The Philippines started the new year with a slightly higher inflation due to an increase in food and power prices and the implementation of the “sin tax” law.
Inflation inched up to 3 percent in January from 2.9 percent in December 2012, the National Statistics Office reported yesterday.
While slightly up, the Jan. 2013 inflation rate was still within the Development Budget Coordination Committee’s inflation target of 3 to 5 percent for 2013, according to the National Economic and Development Authority (Neda). It was also lower compared to the 4-percent increase in consumer prices in Jan. 2012.
“The implementation of the new sin tax law, which took effect at the start of the year, significantly raised the price index of alcoholic beverages and tobacco,” Neda Assistant Director General Rosemarie G. Edillon said.
The price of alcoholic beverages rose 6.9 percent while tobacco increased by 28.1 percent last month from a year ago.
Last month also saw higher electricity charges and liquefied petroleum gas (LPG) prices. Manila Electric Co. reported a 6-percent increase in its generation charge due to higher costs from suppliers. LPG prices also rose 3.3 percent year-on-year.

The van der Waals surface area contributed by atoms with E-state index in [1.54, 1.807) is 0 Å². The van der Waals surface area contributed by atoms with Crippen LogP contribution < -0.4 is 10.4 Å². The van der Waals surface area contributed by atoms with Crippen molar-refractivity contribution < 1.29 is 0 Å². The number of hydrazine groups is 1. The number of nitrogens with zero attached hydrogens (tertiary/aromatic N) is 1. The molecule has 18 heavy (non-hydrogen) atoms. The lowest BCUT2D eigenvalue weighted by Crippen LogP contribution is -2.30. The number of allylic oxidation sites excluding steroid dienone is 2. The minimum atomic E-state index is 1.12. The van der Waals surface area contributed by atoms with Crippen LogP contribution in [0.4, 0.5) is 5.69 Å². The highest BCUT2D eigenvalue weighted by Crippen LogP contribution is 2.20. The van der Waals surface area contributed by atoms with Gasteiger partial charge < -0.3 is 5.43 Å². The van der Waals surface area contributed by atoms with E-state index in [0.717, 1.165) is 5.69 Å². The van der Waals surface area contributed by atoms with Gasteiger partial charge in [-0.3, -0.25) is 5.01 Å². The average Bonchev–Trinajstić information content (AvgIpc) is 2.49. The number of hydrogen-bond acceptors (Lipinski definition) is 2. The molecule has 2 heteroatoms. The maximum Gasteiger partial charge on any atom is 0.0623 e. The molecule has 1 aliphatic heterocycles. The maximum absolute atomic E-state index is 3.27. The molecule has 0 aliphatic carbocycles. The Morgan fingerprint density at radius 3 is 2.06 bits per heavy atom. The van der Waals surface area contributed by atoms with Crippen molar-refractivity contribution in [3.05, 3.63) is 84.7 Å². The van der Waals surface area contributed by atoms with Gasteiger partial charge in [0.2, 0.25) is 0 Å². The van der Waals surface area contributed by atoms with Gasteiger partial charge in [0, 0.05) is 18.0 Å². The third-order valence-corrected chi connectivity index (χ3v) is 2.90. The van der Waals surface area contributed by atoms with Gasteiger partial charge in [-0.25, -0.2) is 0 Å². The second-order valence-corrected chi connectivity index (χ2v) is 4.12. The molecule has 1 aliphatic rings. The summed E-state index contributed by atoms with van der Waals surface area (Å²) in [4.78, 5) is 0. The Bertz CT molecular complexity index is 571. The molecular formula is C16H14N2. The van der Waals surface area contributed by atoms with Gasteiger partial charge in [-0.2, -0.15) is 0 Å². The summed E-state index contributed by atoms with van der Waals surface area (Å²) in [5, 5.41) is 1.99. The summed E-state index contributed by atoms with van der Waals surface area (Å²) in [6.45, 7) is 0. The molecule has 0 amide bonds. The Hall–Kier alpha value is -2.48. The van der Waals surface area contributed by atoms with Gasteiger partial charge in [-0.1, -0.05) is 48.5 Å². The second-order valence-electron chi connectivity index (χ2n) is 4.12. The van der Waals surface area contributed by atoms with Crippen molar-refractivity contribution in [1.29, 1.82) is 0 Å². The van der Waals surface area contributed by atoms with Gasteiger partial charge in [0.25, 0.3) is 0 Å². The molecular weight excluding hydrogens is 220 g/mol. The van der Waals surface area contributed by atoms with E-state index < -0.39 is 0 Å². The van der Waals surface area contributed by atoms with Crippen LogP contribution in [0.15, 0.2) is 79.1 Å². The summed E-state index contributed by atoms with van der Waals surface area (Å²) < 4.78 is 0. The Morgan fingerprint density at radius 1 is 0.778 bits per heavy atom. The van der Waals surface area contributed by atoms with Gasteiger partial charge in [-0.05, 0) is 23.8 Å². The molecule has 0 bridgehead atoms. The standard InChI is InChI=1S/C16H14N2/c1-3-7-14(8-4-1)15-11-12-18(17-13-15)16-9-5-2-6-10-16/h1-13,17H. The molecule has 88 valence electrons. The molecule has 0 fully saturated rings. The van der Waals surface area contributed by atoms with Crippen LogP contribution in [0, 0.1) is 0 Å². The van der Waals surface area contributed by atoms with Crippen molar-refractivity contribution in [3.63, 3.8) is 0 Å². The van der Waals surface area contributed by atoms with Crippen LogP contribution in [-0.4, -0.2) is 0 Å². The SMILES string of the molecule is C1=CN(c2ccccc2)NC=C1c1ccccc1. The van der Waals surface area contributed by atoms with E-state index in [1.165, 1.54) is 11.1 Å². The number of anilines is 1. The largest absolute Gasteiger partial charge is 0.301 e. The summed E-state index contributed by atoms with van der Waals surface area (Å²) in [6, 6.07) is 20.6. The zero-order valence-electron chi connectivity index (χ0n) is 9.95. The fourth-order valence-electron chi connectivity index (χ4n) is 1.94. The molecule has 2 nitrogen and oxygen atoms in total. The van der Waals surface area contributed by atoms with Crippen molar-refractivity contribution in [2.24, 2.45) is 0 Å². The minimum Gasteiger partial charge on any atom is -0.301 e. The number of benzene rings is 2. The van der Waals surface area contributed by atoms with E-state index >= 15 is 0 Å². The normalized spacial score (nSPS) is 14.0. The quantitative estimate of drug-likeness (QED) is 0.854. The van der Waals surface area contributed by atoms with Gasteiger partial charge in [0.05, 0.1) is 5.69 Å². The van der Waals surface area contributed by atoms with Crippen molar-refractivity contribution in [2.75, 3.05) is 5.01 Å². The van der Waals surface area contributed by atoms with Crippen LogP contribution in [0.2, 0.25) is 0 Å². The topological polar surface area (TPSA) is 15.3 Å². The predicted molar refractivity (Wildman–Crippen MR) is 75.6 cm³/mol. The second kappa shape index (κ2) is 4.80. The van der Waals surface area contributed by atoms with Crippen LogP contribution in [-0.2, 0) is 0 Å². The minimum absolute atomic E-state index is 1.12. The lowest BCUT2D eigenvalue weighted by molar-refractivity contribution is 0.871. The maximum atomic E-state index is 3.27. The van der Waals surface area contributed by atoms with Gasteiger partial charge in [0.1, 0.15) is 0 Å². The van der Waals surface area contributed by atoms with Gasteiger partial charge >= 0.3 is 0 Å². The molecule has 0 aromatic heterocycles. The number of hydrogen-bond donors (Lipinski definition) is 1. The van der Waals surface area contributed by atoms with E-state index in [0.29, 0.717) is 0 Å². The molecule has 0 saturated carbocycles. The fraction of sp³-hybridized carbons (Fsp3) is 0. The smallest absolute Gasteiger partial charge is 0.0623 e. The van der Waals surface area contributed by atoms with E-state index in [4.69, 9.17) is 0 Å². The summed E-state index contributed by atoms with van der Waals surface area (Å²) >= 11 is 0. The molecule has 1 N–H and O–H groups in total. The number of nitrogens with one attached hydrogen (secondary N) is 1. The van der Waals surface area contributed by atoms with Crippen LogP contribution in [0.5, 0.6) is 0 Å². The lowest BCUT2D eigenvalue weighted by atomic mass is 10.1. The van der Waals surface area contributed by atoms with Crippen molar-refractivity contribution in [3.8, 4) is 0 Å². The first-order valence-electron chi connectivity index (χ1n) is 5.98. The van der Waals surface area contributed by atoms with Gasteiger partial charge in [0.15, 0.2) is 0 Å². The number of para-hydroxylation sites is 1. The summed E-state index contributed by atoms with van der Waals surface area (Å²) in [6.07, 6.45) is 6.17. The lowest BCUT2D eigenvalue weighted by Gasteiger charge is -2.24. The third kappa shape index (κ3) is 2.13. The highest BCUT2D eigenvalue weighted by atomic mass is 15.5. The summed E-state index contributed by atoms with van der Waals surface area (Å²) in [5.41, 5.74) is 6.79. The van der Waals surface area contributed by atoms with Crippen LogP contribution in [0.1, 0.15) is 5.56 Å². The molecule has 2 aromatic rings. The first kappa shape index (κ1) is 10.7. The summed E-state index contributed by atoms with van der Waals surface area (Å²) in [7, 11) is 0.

However, cheaper petroleum prices were observed last January.
Core inflation, which excludes selected volatile food and energy prices, climbed 3.6 percent in January from 3.3 percent in the previous month but lower compared to 4.3 percent a year ago.
Headline inflation in Metro Manila eased to 2.4 percent in January from 2.8 percent in December 2012 and 3.5 percent in the same month last year. This was lower than the inflation rate in the provinces of 3.3 percent in January, which was higher than the previous month’s 2.9 percent but slower than 4 percent in January 2012.
Edillon also noted that the overall increase in consumer prices in the Philippines continued to be lower compared to that in Indonesia and Thailand in January. Headline inflation in Indonesia and Thailand registered at 4.57 and 3.39 percent, respectively, during the period.